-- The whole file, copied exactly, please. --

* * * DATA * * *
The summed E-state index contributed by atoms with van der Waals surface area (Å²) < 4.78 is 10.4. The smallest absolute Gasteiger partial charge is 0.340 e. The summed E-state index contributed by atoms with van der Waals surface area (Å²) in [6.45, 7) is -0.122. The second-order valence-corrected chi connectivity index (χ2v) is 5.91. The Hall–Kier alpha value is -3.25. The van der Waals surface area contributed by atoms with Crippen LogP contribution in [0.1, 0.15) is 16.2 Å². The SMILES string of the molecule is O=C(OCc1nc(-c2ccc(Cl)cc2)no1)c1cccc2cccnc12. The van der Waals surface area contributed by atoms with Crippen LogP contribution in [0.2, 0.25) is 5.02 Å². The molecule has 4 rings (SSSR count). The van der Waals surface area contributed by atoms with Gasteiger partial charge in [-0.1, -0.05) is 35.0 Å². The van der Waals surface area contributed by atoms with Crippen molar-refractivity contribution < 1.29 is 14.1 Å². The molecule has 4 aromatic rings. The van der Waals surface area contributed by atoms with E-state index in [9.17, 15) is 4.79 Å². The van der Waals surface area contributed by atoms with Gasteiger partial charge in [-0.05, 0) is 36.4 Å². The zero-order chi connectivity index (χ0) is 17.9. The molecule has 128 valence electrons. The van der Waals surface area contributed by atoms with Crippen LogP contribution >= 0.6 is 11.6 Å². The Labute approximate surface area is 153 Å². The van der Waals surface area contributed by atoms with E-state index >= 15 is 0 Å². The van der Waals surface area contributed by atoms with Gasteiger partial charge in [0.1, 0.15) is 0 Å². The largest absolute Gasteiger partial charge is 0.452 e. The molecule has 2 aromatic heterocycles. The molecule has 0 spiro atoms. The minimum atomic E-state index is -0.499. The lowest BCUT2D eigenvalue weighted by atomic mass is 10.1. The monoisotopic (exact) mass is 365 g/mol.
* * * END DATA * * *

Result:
The summed E-state index contributed by atoms with van der Waals surface area (Å²) < 4.78 is 10.4. The smallest absolute Gasteiger partial charge is 0.340 e. The summed E-state index contributed by atoms with van der Waals surface area (Å²) in [6.45, 7) is -0.122. The second-order valence-corrected chi connectivity index (χ2v) is 5.91. The Hall–Kier alpha value is -3.25. The van der Waals surface area contributed by atoms with Crippen LogP contribution in [0.1, 0.15) is 16.2 Å². The SMILES string of the molecule is O=C(OCc1nc(-c2ccc(Cl)cc2)no1)c1cccc2cccnc12. The van der Waals surface area contributed by atoms with Crippen LogP contribution in [0.2, 0.25) is 5.02 Å². The molecule has 4 rings (SSSR count). The van der Waals surface area contributed by atoms with Gasteiger partial charge in [-0.1, -0.05) is 35.0 Å². The van der Waals surface area contributed by atoms with Crippen molar-refractivity contribution < 1.29 is 14.1 Å². The molecule has 4 aromatic rings. The van der Waals surface area contributed by atoms with E-state index in [9.17, 15) is 4.79 Å². The van der Waals surface area contributed by atoms with Gasteiger partial charge in [-0.05, 0) is 36.4 Å². The zero-order chi connectivity index (χ0) is 17.9. The molecule has 128 valence electrons. The van der Waals surface area contributed by atoms with Crippen LogP contribution >= 0.6 is 11.6 Å². The Labute approximate surface area is 153 Å². The van der Waals surface area contributed by atoms with E-state index >= 15 is 0 Å². The van der Waals surface area contributed by atoms with Gasteiger partial charge in [0.1, 0.15) is 0 Å². The largest absolute Gasteiger partial charge is 0.452 e. The molecule has 2 aromatic heterocycles. The molecule has 0 spiro atoms. The minimum atomic E-state index is -0.499. The lowest BCUT2D eigenvalue weighted by atomic mass is 10.1. The monoisotopic (exact) mass is 365 g/mol.